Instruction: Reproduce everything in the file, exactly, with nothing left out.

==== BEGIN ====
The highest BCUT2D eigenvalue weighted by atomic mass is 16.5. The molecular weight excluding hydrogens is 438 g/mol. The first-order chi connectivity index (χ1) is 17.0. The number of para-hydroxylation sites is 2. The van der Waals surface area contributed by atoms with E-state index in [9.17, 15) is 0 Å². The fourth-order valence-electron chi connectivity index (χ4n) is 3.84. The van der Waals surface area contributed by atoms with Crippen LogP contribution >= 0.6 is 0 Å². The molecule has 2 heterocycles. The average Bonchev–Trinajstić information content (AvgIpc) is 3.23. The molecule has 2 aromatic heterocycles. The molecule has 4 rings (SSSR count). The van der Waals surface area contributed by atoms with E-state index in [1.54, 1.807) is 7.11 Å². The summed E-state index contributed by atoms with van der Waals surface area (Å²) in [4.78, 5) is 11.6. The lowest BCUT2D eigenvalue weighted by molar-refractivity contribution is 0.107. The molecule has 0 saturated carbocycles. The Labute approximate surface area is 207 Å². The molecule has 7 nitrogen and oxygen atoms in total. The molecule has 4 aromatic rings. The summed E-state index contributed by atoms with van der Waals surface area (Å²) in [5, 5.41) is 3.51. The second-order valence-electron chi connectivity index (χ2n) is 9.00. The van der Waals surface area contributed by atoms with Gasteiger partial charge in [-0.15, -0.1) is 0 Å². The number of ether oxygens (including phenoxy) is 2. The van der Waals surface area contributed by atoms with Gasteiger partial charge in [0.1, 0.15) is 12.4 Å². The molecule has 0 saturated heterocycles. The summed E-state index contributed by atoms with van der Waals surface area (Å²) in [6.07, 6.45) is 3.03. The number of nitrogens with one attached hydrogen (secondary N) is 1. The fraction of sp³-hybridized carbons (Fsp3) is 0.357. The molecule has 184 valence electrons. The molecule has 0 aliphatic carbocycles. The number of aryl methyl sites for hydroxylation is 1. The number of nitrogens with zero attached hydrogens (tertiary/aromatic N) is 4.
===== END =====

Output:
The highest BCUT2D eigenvalue weighted by atomic mass is 16.5. The molecular weight excluding hydrogens is 438 g/mol. The first-order chi connectivity index (χ1) is 17.0. The number of para-hydroxylation sites is 2. The van der Waals surface area contributed by atoms with E-state index in [9.17, 15) is 0 Å². The fourth-order valence-electron chi connectivity index (χ4n) is 3.84. The van der Waals surface area contributed by atoms with Crippen LogP contribution >= 0.6 is 0 Å². The molecule has 2 heterocycles. The average Bonchev–Trinajstić information content (AvgIpc) is 3.23. The molecule has 2 aromatic heterocycles. The molecule has 4 rings (SSSR count). The van der Waals surface area contributed by atoms with E-state index in [1.54, 1.807) is 7.11 Å². The summed E-state index contributed by atoms with van der Waals surface area (Å²) in [4.78, 5) is 11.6. The lowest BCUT2D eigenvalue weighted by molar-refractivity contribution is 0.107. The molecule has 0 saturated carbocycles. The Labute approximate surface area is 207 Å². The molecule has 7 nitrogen and oxygen atoms in total. The molecule has 4 aromatic rings. The summed E-state index contributed by atoms with van der Waals surface area (Å²) in [5, 5.41) is 3.51. The second-order valence-electron chi connectivity index (χ2n) is 9.00. The van der Waals surface area contributed by atoms with Gasteiger partial charge in [-0.15, -0.1) is 0 Å². The number of ether oxygens (including phenoxy) is 2. The van der Waals surface area contributed by atoms with Gasteiger partial charge in [0.1, 0.15) is 12.4 Å². The molecule has 0 saturated heterocycles. The summed E-state index contributed by atoms with van der Waals surface area (Å²) in [6.07, 6.45) is 3.03. The number of nitrogens with one attached hydrogen (secondary N) is 1. The fraction of sp³-hybridized carbons (Fsp3) is 0.357. The molecule has 184 valence electrons. The molecule has 0 aliphatic carbocycles. The number of aryl methyl sites for hydroxylation is 1. The number of nitrogens with zero attached hydrogens (tertiary/aromatic N) is 4.